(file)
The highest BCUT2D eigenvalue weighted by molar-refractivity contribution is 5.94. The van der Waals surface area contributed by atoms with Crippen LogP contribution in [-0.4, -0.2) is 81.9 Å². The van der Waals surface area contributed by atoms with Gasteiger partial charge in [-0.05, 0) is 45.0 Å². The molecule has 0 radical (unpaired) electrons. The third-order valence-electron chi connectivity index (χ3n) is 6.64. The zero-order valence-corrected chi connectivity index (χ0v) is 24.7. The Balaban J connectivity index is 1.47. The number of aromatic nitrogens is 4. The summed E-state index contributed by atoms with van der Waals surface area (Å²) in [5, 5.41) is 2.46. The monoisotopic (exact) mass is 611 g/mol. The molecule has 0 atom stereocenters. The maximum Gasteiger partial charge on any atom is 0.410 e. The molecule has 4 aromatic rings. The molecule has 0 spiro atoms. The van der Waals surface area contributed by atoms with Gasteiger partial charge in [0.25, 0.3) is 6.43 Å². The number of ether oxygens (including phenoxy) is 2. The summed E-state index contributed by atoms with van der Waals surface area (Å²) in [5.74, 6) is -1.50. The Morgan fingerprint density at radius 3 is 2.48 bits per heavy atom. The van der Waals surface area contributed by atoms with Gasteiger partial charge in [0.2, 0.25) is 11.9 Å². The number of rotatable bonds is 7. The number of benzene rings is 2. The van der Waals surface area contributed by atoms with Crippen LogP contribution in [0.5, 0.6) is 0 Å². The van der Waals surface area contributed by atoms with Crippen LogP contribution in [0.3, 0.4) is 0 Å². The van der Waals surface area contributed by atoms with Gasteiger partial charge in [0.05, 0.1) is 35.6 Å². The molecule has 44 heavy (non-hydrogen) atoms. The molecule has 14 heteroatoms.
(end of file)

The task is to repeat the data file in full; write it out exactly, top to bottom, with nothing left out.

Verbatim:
The highest BCUT2D eigenvalue weighted by molar-refractivity contribution is 5.94. The van der Waals surface area contributed by atoms with Crippen LogP contribution in [-0.4, -0.2) is 81.9 Å². The van der Waals surface area contributed by atoms with Gasteiger partial charge in [-0.05, 0) is 45.0 Å². The molecule has 0 radical (unpaired) electrons. The third-order valence-electron chi connectivity index (χ3n) is 6.64. The zero-order valence-corrected chi connectivity index (χ0v) is 24.7. The Balaban J connectivity index is 1.47. The number of aromatic nitrogens is 4. The summed E-state index contributed by atoms with van der Waals surface area (Å²) in [5, 5.41) is 2.46. The monoisotopic (exact) mass is 611 g/mol. The molecule has 0 atom stereocenters. The maximum Gasteiger partial charge on any atom is 0.410 e. The molecule has 4 aromatic rings. The molecule has 0 spiro atoms. The van der Waals surface area contributed by atoms with Gasteiger partial charge in [0.25, 0.3) is 6.43 Å². The number of ether oxygens (including phenoxy) is 2. The summed E-state index contributed by atoms with van der Waals surface area (Å²) in [5.74, 6) is -1.50. The Morgan fingerprint density at radius 3 is 2.48 bits per heavy atom. The van der Waals surface area contributed by atoms with Gasteiger partial charge in [0.2, 0.25) is 11.9 Å². The number of rotatable bonds is 7. The number of benzene rings is 2. The van der Waals surface area contributed by atoms with Crippen LogP contribution in [0.5, 0.6) is 0 Å². The van der Waals surface area contributed by atoms with Crippen LogP contribution in [0.3, 0.4) is 0 Å². The van der Waals surface area contributed by atoms with Gasteiger partial charge in [0.05, 0.1) is 35.6 Å². The molecule has 44 heavy (non-hydrogen) atoms. The molecule has 14 heteroatoms.